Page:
Multiple Evanescent White Dot Syndrome (MEWDS):

24-year-old female with one week duration of central scotoma, OD

Sudeep Pramanik, MD, MBA, Hilary A. Beaver, MD

April 8, 2005, updated April 9, 2007

Chief Complaint: One week duration of central scotoma, OD.

History of Presenting Illness: The patient is an adult white female in her mid-twenties who experienced sudden awareness of a painless, central scotoma in her right eye while reading one week ago. There has been no pain or progression in the last week. There was no known trigger. She reports normal color vision. She denies headache. She denies preceeding viral illness.

Medical History: 1) An MRI six years previously showed enlargement of the pituitary gland with no focal adenoma. Endocrine evaluation showed normal pituitary function. 2) Motor vehicle accident, 1 year previously. No loss of consciousness. Computerized tomography (CT) without contrast was normal at that time. Other history was non-contributory.

Review of systems was otherwise negative except as noted.

Medications: Benzidine for acne. No steroid use.

EXAM OCULAR

Figure 1. Stereo fundus photos, OD. Note the orange, granular changes in the central RPE and multifocal white dot changes.

Figure 2. Stereo fundus photos, OS. Essentially normal fundus.

Goldman visual field (GVF) testing was performed and revealed a slightly enlarged blind spot and mildly reduced paracentral visual field overall, OD (see Figure 3).

Figure 3.
3A: GVF, OS, is essentially normal. 3B: GVF, OD. Enlarged blind spot with reduction of the I1e isopter centrally.

Discussion

MEWDS (Multiple Evanescent White Dot Syndrome) is a rare, unilateral, self-limiting inflammatory disease that afflicts young women more than men in a 4:1 ratio. Despite the lack of treatment, the prognosis is excellent. Our patient is the typical age and gender. She had no preceeding viral illness, which can be present in approximately 1/3 of MEWDS patients. Visual field testing reveals enlargement of the blind spot, central, and/or paracentral scotomas. Fluorescein angiography of active lesions may be normal early on and demonstrate a "wreath-like" late hyperfluorescence of the white dots. ERG during the active phase may show a reduced a-wave, consistent with inflammation at the level of the photoreceptors. Typically, the visual acuity recovers, but the granularity of the foveal RPE remains.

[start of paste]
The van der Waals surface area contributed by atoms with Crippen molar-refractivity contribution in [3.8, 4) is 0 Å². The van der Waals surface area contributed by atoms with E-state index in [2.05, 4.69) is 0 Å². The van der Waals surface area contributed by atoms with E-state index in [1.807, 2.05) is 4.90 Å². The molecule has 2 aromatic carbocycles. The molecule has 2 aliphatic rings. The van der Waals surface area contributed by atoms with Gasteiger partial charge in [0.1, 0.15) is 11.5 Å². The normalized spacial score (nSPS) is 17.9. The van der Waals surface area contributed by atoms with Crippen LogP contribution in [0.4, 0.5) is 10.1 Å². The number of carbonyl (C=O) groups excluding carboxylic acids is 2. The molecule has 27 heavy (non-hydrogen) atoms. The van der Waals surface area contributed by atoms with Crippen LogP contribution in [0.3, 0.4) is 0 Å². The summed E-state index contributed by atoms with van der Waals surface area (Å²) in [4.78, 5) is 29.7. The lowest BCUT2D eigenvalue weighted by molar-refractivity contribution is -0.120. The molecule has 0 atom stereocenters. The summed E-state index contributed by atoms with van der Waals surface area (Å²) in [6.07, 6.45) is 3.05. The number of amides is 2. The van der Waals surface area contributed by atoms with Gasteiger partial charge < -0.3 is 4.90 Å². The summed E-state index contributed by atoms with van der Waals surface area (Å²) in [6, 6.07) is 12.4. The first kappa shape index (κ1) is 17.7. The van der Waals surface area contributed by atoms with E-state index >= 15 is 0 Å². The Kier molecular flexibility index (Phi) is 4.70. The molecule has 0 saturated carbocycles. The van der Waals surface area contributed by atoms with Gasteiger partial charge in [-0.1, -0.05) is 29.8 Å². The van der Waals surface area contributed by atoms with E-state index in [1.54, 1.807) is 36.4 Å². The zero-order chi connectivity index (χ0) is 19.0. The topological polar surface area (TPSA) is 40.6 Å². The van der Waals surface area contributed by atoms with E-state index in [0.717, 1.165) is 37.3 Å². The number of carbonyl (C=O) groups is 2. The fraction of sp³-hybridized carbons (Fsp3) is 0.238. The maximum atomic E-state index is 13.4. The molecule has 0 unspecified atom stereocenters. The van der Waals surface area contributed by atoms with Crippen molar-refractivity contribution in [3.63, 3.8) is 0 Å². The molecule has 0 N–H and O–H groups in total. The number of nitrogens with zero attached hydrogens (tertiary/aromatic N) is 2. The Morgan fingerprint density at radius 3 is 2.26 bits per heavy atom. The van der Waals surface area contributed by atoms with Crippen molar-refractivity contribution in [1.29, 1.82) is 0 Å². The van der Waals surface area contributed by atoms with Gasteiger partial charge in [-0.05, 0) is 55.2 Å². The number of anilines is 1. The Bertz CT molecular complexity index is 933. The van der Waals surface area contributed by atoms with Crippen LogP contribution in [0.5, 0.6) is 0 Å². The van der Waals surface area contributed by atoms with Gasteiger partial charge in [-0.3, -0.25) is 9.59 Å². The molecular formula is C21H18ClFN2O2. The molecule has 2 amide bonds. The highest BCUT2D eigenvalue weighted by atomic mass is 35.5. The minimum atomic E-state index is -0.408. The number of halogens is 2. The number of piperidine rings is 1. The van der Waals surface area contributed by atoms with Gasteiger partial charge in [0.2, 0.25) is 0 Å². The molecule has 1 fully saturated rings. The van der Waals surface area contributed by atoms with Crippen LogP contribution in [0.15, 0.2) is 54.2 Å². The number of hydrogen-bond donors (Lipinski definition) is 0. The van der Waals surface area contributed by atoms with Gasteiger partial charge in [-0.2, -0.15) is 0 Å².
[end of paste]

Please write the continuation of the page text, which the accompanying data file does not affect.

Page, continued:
Diagnosis: MEWDS (Multiple Evanescent White Dot Syndrome)

EPIDEMIOLOGY

  • Affects young women 20-45 years of age
  • Typically unilateral (bilateral cases documented)
  • No known racial or hereditary associations

OCULAR SIGNS

  • Visual acuity 20/40-20/400
  • Orange-yellow granularity to the RPE underlying the fovea
  • Small, transient white dots at the level of the RPE
  • Small relative afferent pupillary defect possible
  • Mild vitreous cells
  • Mild optic disc edema/hyperemia possible

SYMPTOMS

  • Sudden, painless, monocular decline in central acuity
  • Photopsias
  • Dyschromatopsia
  • Central/paracentral scotomas
  • Preceeding viral illness in about 1/3 of cases

TREATMENT

  • None—resolves spontaneously
  • Most patients achieve normal acuity and fields in weeks to months
  • Photopsia, scotomas, dyschromatopsia may rarely persist
  • Recurrence is unusual
  • No systemic workup is necessary

Differential Diagnoses

References

  1. Aaberg TM. Multiple evanescent white dot syndrom., Arch Ophthalmol 1998;106:1162-1163.
  2. Jampol LM, Wiredu A. MEWDS, MFC, PIC, AMN, AIBSE, and AZOOR: one disease or many? Retina 1995;15: 373-378.
  3. Quillen DA, Blodi BA. Ch 9. Inflammatory Diseases. In: Clinical Retina. Chicago: AMA Press. 2002.

Suggested citation format:

Pramanik S, Beaver HA. Multiple Evanescent White Dot Syndrome (MEWDS): 24-year-old female with one week duration of central scotoma, OD. EyeRounds.org. April 8, 2005; Available from: http://www.EyeRounds.org/cases/37-MultipleEvanescentWhiteDotSyndromeMEWDS.htm.